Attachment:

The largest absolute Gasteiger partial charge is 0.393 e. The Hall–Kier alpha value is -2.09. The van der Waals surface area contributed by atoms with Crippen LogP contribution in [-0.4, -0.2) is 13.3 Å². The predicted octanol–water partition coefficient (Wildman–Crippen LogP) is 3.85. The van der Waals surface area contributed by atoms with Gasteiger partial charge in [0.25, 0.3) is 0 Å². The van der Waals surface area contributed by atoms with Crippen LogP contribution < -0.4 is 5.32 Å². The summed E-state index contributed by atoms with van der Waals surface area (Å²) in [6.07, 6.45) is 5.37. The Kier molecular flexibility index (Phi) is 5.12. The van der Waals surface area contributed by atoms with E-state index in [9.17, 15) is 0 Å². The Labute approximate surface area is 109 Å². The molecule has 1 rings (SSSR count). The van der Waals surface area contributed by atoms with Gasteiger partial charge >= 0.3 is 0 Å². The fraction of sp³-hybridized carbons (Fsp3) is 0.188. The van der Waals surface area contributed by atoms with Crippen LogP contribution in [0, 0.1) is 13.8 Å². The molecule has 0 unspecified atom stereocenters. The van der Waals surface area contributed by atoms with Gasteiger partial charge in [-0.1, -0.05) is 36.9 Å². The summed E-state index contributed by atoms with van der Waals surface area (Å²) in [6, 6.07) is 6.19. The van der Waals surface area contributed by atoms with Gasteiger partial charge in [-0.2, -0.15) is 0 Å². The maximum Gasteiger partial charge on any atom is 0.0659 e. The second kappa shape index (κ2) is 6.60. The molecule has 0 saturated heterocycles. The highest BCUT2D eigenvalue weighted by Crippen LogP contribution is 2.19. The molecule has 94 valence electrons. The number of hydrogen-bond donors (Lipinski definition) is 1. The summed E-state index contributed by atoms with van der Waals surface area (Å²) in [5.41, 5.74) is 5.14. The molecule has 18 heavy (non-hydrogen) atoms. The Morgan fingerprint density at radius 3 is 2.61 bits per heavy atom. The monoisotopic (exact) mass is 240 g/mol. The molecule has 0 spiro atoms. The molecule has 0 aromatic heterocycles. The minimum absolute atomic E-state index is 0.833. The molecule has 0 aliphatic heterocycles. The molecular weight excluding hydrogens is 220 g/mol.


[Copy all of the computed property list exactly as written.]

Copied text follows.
The largest absolute Gasteiger partial charge is 0.393 e. The Hall–Kier alpha value is -2.09. The van der Waals surface area contributed by atoms with Crippen LogP contribution in [-0.4, -0.2) is 13.3 Å². The predicted octanol–water partition coefficient (Wildman–Crippen LogP) is 3.85. The van der Waals surface area contributed by atoms with Gasteiger partial charge in [0.25, 0.3) is 0 Å². The van der Waals surface area contributed by atoms with Crippen LogP contribution < -0.4 is 5.32 Å². The summed E-state index contributed by atoms with van der Waals surface area (Å²) in [6.07, 6.45) is 5.37. The Kier molecular flexibility index (Phi) is 5.12. The van der Waals surface area contributed by atoms with E-state index in [9.17, 15) is 0 Å². The Labute approximate surface area is 109 Å². The molecule has 1 rings (SSSR count). The van der Waals surface area contributed by atoms with Gasteiger partial charge >= 0.3 is 0 Å². The fraction of sp³-hybridized carbons (Fsp3) is 0.188. The van der Waals surface area contributed by atoms with Crippen LogP contribution in [0, 0.1) is 13.8 Å². The molecule has 0 unspecified atom stereocenters. The van der Waals surface area contributed by atoms with Gasteiger partial charge in [-0.1, -0.05) is 36.9 Å². The summed E-state index contributed by atoms with van der Waals surface area (Å²) in [6, 6.07) is 6.19. The van der Waals surface area contributed by atoms with Gasteiger partial charge in [-0.2, -0.15) is 0 Å². The maximum Gasteiger partial charge on any atom is 0.0659 e. The second kappa shape index (κ2) is 6.60. The molecule has 0 saturated heterocycles. The highest BCUT2D eigenvalue weighted by Crippen LogP contribution is 2.19. The molecule has 94 valence electrons. The number of hydrogen-bond donors (Lipinski definition) is 1. The summed E-state index contributed by atoms with van der Waals surface area (Å²) in [5.41, 5.74) is 5.14. The molecule has 18 heavy (non-hydrogen) atoms. The Morgan fingerprint density at radius 3 is 2.61 bits per heavy atom. The monoisotopic (exact) mass is 240 g/mol. The molecule has 0 spiro atoms. The molecule has 0 aromatic heterocycles. The minimum absolute atomic E-state index is 0.833. The molecule has 0 aliphatic heterocycles. The molecular weight excluding hydrogens is 220 g/mol.